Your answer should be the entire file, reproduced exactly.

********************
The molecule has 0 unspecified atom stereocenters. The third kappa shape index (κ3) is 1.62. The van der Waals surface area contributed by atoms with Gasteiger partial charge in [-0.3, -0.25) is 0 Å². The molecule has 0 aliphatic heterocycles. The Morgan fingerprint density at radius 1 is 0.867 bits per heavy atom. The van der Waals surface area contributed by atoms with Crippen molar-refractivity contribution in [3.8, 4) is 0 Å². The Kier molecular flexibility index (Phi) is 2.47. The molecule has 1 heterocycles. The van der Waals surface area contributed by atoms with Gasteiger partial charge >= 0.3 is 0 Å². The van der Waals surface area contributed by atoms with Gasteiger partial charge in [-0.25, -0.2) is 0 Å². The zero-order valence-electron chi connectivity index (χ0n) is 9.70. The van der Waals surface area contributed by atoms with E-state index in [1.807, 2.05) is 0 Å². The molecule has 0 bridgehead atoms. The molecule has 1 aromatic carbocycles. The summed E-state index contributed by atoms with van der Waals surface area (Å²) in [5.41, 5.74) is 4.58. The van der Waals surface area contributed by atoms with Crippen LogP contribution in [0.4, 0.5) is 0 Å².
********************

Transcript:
The molecule has 0 unspecified atom stereocenters. The third kappa shape index (κ3) is 1.62. The van der Waals surface area contributed by atoms with Gasteiger partial charge in [-0.3, -0.25) is 0 Å². The molecule has 0 aliphatic heterocycles. The Morgan fingerprint density at radius 1 is 0.867 bits per heavy atom. The van der Waals surface area contributed by atoms with Crippen molar-refractivity contribution in [3.8, 4) is 0 Å². The Kier molecular flexibility index (Phi) is 2.47. The molecule has 1 heterocycles. The van der Waals surface area contributed by atoms with Gasteiger partial charge >= 0.3 is 0 Å². The van der Waals surface area contributed by atoms with Gasteiger partial charge in [-0.25, -0.2) is 0 Å². The zero-order valence-electron chi connectivity index (χ0n) is 9.70. The van der Waals surface area contributed by atoms with E-state index in [1.807, 2.05) is 0 Å². The molecule has 0 bridgehead atoms. The molecule has 1 aromatic carbocycles. The summed E-state index contributed by atoms with van der Waals surface area (Å²) in [5.41, 5.74) is 4.58. The van der Waals surface area contributed by atoms with Crippen LogP contribution in [0.4, 0.5) is 0 Å².